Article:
Remembering Roswell Angier | The School of the Museum of Fine Arts at TUFTS
June 16, 2023 - Bonnie Donohoe, Jim Dow, and Eulogio Guzmán
Roswell Angier (1940-2023) joined the School of the Museum of Fine Arts photography faculty in 1990 and chaired the photography program on Tufts University's Medford campus until his retirement in 2015. He was the only full-time faculty member teaching photography and theory related classes on the Medford campus. With vivid interest among Tufts students for more in-depth photography classes on campus, he expanded the department with perfectly calibrated part-time hires (Mike Mandel, Dory Gardner, and Tom McIntyre) who, as a well-oiled team, provided students with a broad and deep dive into photography as a practice.
Roswell was a self-taught practitioner in the art and craft of photography, which he mastered through focused practice and devotion to his profession as an artist. After completing his B.A. at Harvard University and his M.A. at UC Berkeley, majoring in English and Comparative Literature, he continued on as a doctoral candidate in Philosophy at UC Berkeley, but left academia for a creative life in the photographic arts. His philosophy background informed his photography, how he thought and talked about it, and influenced the text of his publications, his teaching, and his exquisite talent for sequencing images for gallery exhibitions or for books. Long term colleague and Tufts Emeriti Professor of the Practice in Photography Jim Dow said: "In so many ways his pictures are almost literary stills, not literal but evocative or, to quote Roswell speaking about a particular picture just before his passing (The Guardian, May 17, 2023), 'When an image is pin sharp, it is so much easier to forget. But here, the shadowy figure somehow enters your own mental space. He [the subject] becomes almost glued to your psyche.'"
Roswell was an old soul who exuded curiosity, wisdom, and all-around calmness as he photographed with a compassionate but unblinking eye. In a 2007 New Yorker review of Roswell’s exhibition at Gitterman Gallery, Vince Aletti described his “gritty” work as “clearly drawn to the dark end of the street.” He qualified this by saying there was “no sense of hit-and-run exploitation… just a mixture of tenderness, concern, and righteous anger.” This “tough love” description might also represent his approach to his students, many of whom remember his mentorship with fondness.
Roswell’s career as a photographer, portraitist, and professor was as engaging as his photographs. He was the editor of FUSION Magazine from 1968-1972, worked as a freelance magazine photographer with dozens of credits to his name, and documented Boston’s infamous Combat Zone adult entertainment district during its heyday, indelibly capturing the ephemeral existence of the laughter, struggles, solitude, and triumphs of its actors. His book A Kind of Life: Conversations in the Combat Zone (Addison House, 1976) reveals his practice as conversant with those he photographed. Photographs were inherently conversational for Roswell, meditative compositions, lectures as it were, on the beauty and richness of human engagement.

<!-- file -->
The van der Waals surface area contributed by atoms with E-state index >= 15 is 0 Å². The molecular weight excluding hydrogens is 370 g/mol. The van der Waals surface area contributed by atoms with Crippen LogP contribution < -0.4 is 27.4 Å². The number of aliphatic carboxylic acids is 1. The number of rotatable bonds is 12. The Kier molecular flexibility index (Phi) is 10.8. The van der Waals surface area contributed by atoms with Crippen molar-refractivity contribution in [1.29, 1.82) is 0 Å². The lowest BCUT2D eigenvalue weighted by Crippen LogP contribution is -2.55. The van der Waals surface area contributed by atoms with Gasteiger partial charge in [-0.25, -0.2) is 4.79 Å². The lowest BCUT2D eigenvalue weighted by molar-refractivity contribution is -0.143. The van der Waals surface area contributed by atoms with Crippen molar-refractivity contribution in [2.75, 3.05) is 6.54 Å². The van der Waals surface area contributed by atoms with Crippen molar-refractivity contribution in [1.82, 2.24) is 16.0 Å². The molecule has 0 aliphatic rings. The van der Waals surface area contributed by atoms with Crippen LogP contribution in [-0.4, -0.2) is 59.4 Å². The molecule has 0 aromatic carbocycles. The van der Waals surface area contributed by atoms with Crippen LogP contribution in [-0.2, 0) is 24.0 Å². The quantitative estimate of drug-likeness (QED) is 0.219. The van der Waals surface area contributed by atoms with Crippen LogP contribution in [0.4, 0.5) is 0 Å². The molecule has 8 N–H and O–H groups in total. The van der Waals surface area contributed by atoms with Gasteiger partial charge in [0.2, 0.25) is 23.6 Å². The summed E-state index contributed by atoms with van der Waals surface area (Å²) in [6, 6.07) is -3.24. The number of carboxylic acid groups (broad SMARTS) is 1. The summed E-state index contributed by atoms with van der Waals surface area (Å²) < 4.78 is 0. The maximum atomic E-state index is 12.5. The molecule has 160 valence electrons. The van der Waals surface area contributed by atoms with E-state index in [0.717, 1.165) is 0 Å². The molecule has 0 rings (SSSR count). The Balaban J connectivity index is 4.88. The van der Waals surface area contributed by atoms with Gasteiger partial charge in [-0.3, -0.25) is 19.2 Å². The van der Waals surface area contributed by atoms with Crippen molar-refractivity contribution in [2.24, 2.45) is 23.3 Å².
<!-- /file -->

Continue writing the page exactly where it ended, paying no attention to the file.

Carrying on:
Roswell's book Train Your Gaze: A Practical and Theoretical Introduction to Portrait Photography (AVA Academia, 2007) provided essential lessons he learned through his years of practice to achieve ethically sound, yet aesthetically captivating images; it is a step-by-step course in portrait photography. Its multiple reprints bear testimony to Roswell’s ingenuity and success as an educator.
He taught in a recondite corner of the Jackson Gym, part of the behemoth sports complex on the Tufts campus. To access the lab, students walked past a gym, traversed a long dark hallway, and descended an emergency egress that landed them in the basement. There was the photography lab and Roswell's office, a place he lovingly referred to as the doghouse, where he was top dog embodying the best virtues of that kind being: unconditional devotion and alert attention. Students described his office as tiny, dark, stuffy, and smokey but, above all, homely. Students found him there with his slicked back hair, three-piece suits and, in later years, sporting a jazzy walking cane; above all, they found his warmth, gravelly sweet voice, razor sharp intellect, and socially conscious commentary at once disarming and relaxing. It is no surprise that he trained an impressive cadre of undergraduate, graduate, and combined degree students who made the labyrinthine pilgrimage to visit the master that made them all feel as special and comfortable as those viewed in Roswell’s portrait photographs.
Roswell had an exceptional gift for recording the humanity and dignity of the everyday people who literally worked in the shadows or lived in backrooms. Through his work, he brought joy, light, and reflection to our lives. His meditative portraits captured spirits -- sometimes old and tired and often vital and rambunctious -- in everyday life. Roswell’s photographic oeuvre reflects the long and deep view from his lens.
He was a beloved educator, revered colleague, loyal friend, and devoted companion and spouse to the painter Susan Hawley, affectionately known as Hollysue. He and Susan co-authored the just-released book Gallup (MIT Press, June 2023), which captures ephemeral portraits in the timeless, commonplace, rich, and at times awkward, existence of vernacular living away from the limelight. Roswell successfully persuaded us to train our gaze on the everyday and to encounter, think, and deeply engage with it, while his own work enriched our lives. We are thankful to Roswell for leaving a handsomely profound body of work amassed through his contemplative, learned, vocation as a frame for us to look closer and take careful notice of the deep arc of human experience.
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